Happy All Brackets' Day! And welcome to the holy Season of Pre-Lent (aka any time outside the penitential confines of Lent's 40 days and 40 nights).
While much of the world is recovering from the Halloween sugar high, the rabid Lent Madness faithful cast their collective eye toward Lent 2016. It may be more than three months away, but the 2016 bracket of 32 saints has been officially released by the Lent Madness Supreme Executive Committee! For the seventh year running, people worldwide are gearing up for the “saintly smackdown” that will kick off on “Ash Thursday,” February 11.
In response to a question about why people should think about Lent in November, Lent Madness creator, Tim says, “It’s all part of our diabolical plan to create a year-round Lent. Why be penitential for just 40 days and 40 nights? And if you can walk into some big box store and see Christmas decorations in August, why can’t you walk into your local coffee shop and see purple lights strung up in November?” Scott agrees. “The Lent-Industrial complex is alive, well and thriving. We’re simply tapping into it in order to get people talking about saints throughout the year.”
"Grace and peace to you from God our Father, and the Lord Jesus Christ,” as Paul of Tarsus said before he was ignominiously defeated by Emma of Hawaii in Lent Madness 2012.
As you know from breathlessly following Lent Madness on Facebook and Twitter (using hashtag #SECconclave), the Supreme Executive Committee has been prayerfully discerning the 2016 bracket throughout the day. Much coffee was consumed. And then more coffee was consumed.
We realize that many of you find it unbearable to endure the wait until All Brackets’ Day (November 3), when the 2016 bracket is released to the entire world. The SEC hears the plaintive cry of the Lent Madness faithful, and we assure you of our constant concern during this wilderness time. Though not so much as to provide even a hint about the content of the aforementioned 2016 bracket.
Of course, to keep things in perspective, it could always be worse. You could contract leprosy -- although that wouldn’t be so bad either, since you would be able to meet Damien of Molokai (defeated in the first round of Lent Madness 2013) while experiencing an all-expenses-paid (not by us) trip to Hawaii.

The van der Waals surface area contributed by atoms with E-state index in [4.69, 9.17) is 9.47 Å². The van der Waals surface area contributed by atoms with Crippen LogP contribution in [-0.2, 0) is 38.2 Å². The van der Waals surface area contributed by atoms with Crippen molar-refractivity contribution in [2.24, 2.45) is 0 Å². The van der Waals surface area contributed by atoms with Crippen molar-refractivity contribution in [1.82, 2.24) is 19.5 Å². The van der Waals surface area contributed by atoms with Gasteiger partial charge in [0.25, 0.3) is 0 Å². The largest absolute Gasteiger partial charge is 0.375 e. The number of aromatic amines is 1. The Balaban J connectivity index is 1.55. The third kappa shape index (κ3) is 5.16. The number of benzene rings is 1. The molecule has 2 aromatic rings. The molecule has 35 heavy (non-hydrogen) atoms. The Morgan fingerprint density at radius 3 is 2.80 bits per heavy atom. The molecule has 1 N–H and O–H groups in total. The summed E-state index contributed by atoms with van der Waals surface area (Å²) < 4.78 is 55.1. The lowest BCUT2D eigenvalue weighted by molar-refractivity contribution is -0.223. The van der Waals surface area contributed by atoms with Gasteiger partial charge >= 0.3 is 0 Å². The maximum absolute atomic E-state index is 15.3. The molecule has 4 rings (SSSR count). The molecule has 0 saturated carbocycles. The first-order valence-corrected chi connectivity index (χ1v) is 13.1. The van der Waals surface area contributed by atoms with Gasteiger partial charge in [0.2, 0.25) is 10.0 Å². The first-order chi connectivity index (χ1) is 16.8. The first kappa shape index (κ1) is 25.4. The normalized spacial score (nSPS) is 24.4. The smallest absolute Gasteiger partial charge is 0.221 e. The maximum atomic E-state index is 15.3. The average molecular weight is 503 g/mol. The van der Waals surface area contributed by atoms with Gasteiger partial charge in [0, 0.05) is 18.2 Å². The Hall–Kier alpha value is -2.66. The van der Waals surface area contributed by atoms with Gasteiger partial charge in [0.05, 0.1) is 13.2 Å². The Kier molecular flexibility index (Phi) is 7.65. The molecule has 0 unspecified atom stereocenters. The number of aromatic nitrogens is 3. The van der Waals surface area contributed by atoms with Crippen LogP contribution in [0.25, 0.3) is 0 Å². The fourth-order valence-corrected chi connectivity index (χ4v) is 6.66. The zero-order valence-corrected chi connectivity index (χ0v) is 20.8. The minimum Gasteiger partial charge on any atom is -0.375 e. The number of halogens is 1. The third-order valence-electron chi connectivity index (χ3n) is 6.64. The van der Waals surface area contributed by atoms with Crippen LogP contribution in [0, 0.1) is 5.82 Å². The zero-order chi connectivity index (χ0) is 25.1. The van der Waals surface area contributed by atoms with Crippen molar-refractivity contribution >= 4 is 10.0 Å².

Nonetheless, the SEC, in our beneficent magnanimity and unsurpassed compassion hereby offer the follow coping strategies: (more…)
Welcome to this special edition play-in round of Lent Madness 2016 as we mark International Lent Madness Day with purple trumpets blaring. Coincidentally, this monumental occasion coincides with Lent Madness Day at the Episcopal Church's triennial General Convention in Salt Lake City.
Voting will run for 12 hours, from 9:00 am to 9:00 pm Eastern Time with both an online poll and an in-person voting opportunity at the Forward Movement booth on the Convention floor. The winner in this matchup of the Holy C's will advance to the to-be-determined 2016 Lent Madness bracket. Stay tuned for the announcement of the full bracket on All Brackets Day, November 3rd. We suggest sitting at your computer and hitting "refresh" for the next four months in anticipation of the blessed event.
In honor of all the voting at General Convention, we thought (Hanging) Chad of Lichfield would be a worthy contender to face Clare of Assisi as the Church seeks Clare-ity in its discernment on the issues of the day.
So, friends, the fate of the initial entrant into Lent Madness 2016 rests in your capable voting (once!) hands. We will share the result sometime soon after the live and in-person polls close. Minions have been acquired to tally the results of the paper ballots in a secure, undisclosed location in the salt flats, which will then be added to the online count.
Now, on to the most important vote of the week and a brief foretaste of the Madness that is to come!
Chad of Lichfield
Chad (634-672), a native of Northumbria, was one of four brothers who lived lives in service of the Church. Chad’s eldest brother, Cedd, was Abbot of a large monastery at Lastingham. Upon his brother’s death in 664, the abbacy passed to Chad. The Venerable Bede recounts that Chad was “a holy man, modest in his ways, learned in the Scriptures, and zealous in carrying out their teaching.”